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Hepatology. 2013 Sep;58(3):872-80. doi: 10.1002/hep.26436. Epub 2013 Jul 29.

Response-guided peginterferon therapy in hepatitis B e antigen-positive chronic hepatitis B using serum hepatitis B surface antigen levels.

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  • 1Department of Gastroenterology and Hepatology, Erasmus MC University Medical Center, Rotterdam, The Netherlands.

Abstract

On-treatment levels of hepatitis B surface antigen (HBsAg) may predict response to peginterferon (PEG-IFN) therapy in chronic hepatitis B (CHB), but previously proposed prediction rules have shown limited external validity. We analyzed 803 HBeAg-positive patients treated with PEG-IFN in three global studies with available HBsAg measurements. A stopping-rule based on absence of a decline from baseline was compared to a prediction-rule that uses HBsAg levels of <1,500 IU/mL and >20,000 IU/mL to identify patients with high and low probabilities of response. Patients with an HBsAg level <1,500 IU/mL at week 12 achieved response (HBeAg loss with HBV DNA <2,000 IU/mL at 6 months posttreatment) in 45%. At week 12, patients without a decline in HBsAg achieved a response in 14%, compared to only 6% of patients with HBsAg >20,000 IU/mL, but performance varied across HBV genotype. In patients treated with PEG-IFN monotherapy (n = 465), response rates were low in patients with genotypes A or D if there was no decline of HBsAg by week 12 (negative predictive value [NPV]: 97%-100%), and in patients with genotypes B or C if HBsAg at week 12 was >20,000 IU/mL (NPV: 92%-98%). At week 24, nearly all patients with HBsAg >20,000 IU/mL failed to achieve a response, irrespective of HBV genotype (NPV for response and HBsAg loss 99% and 100%).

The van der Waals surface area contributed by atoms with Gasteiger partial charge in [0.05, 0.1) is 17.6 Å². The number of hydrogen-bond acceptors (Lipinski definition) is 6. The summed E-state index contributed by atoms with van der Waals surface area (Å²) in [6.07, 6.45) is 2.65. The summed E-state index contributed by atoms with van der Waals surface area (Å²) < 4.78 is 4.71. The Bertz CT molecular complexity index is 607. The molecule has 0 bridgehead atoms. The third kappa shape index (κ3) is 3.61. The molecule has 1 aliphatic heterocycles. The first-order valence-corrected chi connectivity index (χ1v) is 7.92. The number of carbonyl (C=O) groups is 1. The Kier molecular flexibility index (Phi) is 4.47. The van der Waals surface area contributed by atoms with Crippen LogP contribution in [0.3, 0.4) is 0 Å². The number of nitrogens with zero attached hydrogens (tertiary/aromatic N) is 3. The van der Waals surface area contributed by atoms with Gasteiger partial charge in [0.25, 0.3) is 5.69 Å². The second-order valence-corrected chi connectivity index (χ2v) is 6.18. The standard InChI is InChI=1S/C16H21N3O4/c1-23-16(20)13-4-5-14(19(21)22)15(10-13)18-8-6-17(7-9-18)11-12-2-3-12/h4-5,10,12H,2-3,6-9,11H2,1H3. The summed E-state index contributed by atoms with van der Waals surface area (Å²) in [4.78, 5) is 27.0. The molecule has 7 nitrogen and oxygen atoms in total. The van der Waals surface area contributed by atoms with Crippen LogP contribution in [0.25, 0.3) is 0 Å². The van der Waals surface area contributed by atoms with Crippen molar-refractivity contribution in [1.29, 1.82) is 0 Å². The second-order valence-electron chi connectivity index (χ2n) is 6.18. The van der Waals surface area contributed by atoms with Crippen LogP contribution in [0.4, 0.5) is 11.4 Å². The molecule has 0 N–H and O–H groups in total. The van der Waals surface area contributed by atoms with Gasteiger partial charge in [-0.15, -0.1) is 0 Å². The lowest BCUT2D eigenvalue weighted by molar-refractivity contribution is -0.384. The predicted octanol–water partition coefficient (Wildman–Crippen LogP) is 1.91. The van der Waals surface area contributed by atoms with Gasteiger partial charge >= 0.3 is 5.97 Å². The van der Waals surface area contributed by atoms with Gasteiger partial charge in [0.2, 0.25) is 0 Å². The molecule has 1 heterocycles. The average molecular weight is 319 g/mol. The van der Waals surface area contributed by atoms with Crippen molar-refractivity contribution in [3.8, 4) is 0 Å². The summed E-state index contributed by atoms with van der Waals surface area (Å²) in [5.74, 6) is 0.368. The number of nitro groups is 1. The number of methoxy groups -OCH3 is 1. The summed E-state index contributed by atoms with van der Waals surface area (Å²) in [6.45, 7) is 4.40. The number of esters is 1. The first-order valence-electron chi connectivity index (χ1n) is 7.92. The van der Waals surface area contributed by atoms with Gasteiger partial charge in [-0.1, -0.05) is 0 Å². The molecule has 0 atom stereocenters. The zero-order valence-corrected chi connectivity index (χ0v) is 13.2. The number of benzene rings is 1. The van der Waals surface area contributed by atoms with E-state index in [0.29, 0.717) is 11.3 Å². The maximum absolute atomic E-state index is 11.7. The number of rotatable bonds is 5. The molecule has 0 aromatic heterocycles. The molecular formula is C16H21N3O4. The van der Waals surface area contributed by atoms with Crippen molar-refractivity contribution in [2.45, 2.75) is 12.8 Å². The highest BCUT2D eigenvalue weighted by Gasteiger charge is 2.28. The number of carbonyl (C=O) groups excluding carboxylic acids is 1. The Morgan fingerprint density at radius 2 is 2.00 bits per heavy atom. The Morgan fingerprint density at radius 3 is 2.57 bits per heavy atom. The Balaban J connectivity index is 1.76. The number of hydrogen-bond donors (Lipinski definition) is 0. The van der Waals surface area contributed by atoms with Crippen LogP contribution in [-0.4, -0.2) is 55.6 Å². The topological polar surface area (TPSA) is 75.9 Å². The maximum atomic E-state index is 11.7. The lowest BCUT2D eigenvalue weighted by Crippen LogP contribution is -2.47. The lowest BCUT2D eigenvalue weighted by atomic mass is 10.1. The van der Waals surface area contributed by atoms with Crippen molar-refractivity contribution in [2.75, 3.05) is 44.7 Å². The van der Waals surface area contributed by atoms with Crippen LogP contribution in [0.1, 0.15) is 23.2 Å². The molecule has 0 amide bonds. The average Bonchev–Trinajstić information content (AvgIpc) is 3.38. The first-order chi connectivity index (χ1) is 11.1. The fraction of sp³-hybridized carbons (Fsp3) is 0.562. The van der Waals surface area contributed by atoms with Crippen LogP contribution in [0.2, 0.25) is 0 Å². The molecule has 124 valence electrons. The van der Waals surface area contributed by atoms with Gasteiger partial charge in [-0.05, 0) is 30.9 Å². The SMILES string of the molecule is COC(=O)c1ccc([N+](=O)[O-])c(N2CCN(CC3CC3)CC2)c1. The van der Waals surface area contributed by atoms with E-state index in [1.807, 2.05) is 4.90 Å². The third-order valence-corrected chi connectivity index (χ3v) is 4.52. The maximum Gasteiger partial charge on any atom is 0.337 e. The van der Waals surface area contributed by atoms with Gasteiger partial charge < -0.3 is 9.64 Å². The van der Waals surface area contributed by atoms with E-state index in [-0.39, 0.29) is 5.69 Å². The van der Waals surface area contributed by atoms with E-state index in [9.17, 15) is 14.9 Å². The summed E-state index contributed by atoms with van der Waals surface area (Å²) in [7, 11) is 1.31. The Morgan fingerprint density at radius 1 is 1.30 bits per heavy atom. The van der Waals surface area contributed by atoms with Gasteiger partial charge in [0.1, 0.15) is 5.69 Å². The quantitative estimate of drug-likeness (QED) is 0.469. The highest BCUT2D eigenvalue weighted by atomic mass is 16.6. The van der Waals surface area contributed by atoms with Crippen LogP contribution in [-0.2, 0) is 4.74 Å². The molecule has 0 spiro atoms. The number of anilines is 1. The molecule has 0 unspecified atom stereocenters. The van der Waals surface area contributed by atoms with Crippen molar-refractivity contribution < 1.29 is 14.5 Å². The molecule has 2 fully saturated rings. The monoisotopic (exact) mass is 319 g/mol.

CONCLUSION:

HBsAg is a strong predictor of response to PEG-IFN in HBeAg-positive CHB. HBV genotype-specific stopping-rules may be considered at week 12, but treatment discontinuation is indicated in all patients with HBsAg >20,000 IU/mL at week 24, irrespective of HBV genotype.

© 2013 by the American Association for the Study of Liver Diseases.

PMID:
23553752
[PubMed - indexed for MEDLINE]
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